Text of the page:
Smoked Turkey Cooking Time
from Smoked Turkey Cooking Time, source:seriouseats.com

Smoked Turkey Cooking Time

Posted on

Smoked Turkey Cooking Time

Delicious and Easy Smoked Turkey for the Holidays

Smoked Turkey Cooking Time. What would your holiday table be like without the turkey in the middle? Just a slew of side dishes. You could cook the turkey according to the directions on the package, but why? This year smoke it for a great new taste sensation.

Turkey is a tradition for Thanksgiving and other family festivities. You can stuff it, or not. You can bake it in the oven following the directions on the package. For something special, try smoking a turkey. A little extra time and effort deliver a special taste sensation.

Yes, you can smoke a whole turkey on a standard size grill. A smoker is nice, but any grill big enough to hold the turkey with the top down can be your smoker for the day. You’ll get a turkey they’ll remember, and have your oven free to cook the rest of the meal.

A turkey is a big bird. That usually means lots of people and lots of pressure. The turkey is the long lead item in almost any dinner, so start it first. Figure 20 minutes per pound cooking time in your meal planning. Once it’s started, you can move on to the rest of dinner, and just tend to the turkey once every half hour or so. Many turkeys come home from the grocery store frozen. Be sure yours is thoroughly defrosted before starting to cook it.

Smoke the bird on the grill, but monitor its temperature. If dinner is an hour away and the turkey doesn’t look like it will be ready, pop it in the oven at 350°F to finish cooking it. (I only had to do this one time—when it rained on the grill all afternoon.) You’ll get that great smoky flavor and aroma, and have it on your schedule.

1 turkey, defrosted if frozen
1/4 lb butter
1/4 cup white wine
garlic salt
black pepper

Soak two handfuls of wood chips or chunks in water. Apple, peach or mesquite work well with poultry. Prepare the grill for smoking.

Charcoal grill method

Smoking over charcoal is almost like smoking over a genuine wood fire. First, clean the grill. Then light a charcoal pyramid with a six briquette by four briquette base.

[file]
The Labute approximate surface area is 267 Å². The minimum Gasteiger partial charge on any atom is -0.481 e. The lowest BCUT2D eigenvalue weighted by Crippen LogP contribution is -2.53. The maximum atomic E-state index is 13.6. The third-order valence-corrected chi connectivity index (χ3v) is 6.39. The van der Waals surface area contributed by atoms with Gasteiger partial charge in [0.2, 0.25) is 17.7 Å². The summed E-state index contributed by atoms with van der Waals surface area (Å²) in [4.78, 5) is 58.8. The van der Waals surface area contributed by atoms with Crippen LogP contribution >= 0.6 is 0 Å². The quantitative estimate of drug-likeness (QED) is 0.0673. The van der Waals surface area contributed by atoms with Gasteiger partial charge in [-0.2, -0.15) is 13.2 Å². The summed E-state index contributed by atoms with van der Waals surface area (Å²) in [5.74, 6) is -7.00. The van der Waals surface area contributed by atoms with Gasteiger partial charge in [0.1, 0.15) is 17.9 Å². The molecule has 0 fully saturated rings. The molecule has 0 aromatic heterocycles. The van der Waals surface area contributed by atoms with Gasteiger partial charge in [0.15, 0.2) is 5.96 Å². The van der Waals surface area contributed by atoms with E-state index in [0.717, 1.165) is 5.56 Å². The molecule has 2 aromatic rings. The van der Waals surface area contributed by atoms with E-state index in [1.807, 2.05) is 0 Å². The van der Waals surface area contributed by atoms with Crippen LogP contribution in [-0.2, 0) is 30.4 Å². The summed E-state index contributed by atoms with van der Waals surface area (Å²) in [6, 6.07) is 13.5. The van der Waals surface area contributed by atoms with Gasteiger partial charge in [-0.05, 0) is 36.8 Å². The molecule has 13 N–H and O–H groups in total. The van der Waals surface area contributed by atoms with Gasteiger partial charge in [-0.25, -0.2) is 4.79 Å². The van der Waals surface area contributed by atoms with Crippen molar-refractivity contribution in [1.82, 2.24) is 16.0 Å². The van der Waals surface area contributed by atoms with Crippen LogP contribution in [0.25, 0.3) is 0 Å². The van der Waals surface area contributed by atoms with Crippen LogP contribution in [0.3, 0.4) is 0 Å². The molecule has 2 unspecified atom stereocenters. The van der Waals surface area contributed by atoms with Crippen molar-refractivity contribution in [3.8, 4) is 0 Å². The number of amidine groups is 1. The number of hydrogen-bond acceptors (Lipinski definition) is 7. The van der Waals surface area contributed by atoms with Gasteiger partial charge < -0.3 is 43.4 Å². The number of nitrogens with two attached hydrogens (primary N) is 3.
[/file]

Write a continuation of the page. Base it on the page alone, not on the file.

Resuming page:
While the fire is getting ready, lay the turkey breast side up on a board. Tuck the wing tips behind the neck. Melt the butter in a small saucepan. Stir in the wine, the garlic salt, and the pepper. Set aside.

When the coals are ashed over, about half an hour, use a shovel or a trowel to move the coals into two fires: one along each side of the grill. Top each of the fires with a half dozen new briquettes. Don’t use the easy light kind. Place an aluminum foil drip pan full of water between the two fires. Add about a 1/2” of water to the drip pan.

Scatter the soaked chips or chunks over the fires, lay the turkey in the center of the grill. If the bird is small enough you will be able to turn it in the middle of cooking, lay the turkey breast side down. If it’s too big, lay it breast side up, and cover the breast with foil. Baste the bird with the olive oil/wine mixture, and close the grill cover.

Soak more wood chips or chunks. Baste and add chips every half hour. Chunks will last an hour or more. Halfway through cooking, turn the bird over or remove the foil. Cook until an instant-read thermometer shows a temperature of 165°F for the thighs. Remove from the grill and let rest fifteen minutes.

Gas grill method

Clean the grill. Preheat the grill on high.

While the fire is getting ready, lay the turkey breast side up on a board. Tuck the wing tips behind the neck. Melt the butter in a small saucepan. Stir in the wine, the garlic salt, and the pepper. Set aside.

If using wood chips, make a smoker pouch. Wrap them in heavy-duty aluminum foil, and poke a few holes in the top. Place the pouch directly over one of the outer burners and wait for it to begin smoking. Turn the middle burner—if you have three—off. Turn the front burner—if you have two—off. Lower the remaining burners to medium.

If using wood chunks, place the chunks directly on one of the outer burners and wait for it to begin smoking. Turn the middle burner—if you have three—off. Turn the front burner—if you have two—off. Lower the remaining burners to medium.

Place an aluminum foil drip pan under the area where you will cook the chicken. Add about a 1/2” of water.

Lay the turkey in the center not over one of the burners that are on. Scatter the soaked chips or chunks over the fires, lay the turkey in the center of the grill. If the bird is small enough you will be able to turn it in the middle of cooking, lay the turkey breast side down. If it’s too big, lay it breast side up, and cover the breast with foil. Baste the bird with the olive oil/wine mixture, and close the grill cover.

Soak more wood chips or chunks. Baste every half hour. Renew the smoker pouch or the chips when the smoke dies down. Halfway through these Articles, turn the bird over or remove the foil. Cook until an instant-read thermometer shows a temperature of 165°F for the thighs. Remove from the grill and let rest fifteen minutes.

Source: Free Articles from ArticlesFactory.com

Related-Searches: smoked turkey cooking time, smoked turkey brine, bbq smoked turkey, turkey meatloaf healthy, moist turkey meatloaf, turkey meatloaf with oats, turkey meatloaf Rachael ray, simple turkey meatloaf, spicy turkey meatloaf, healthy meatloaf recipe with oatmeal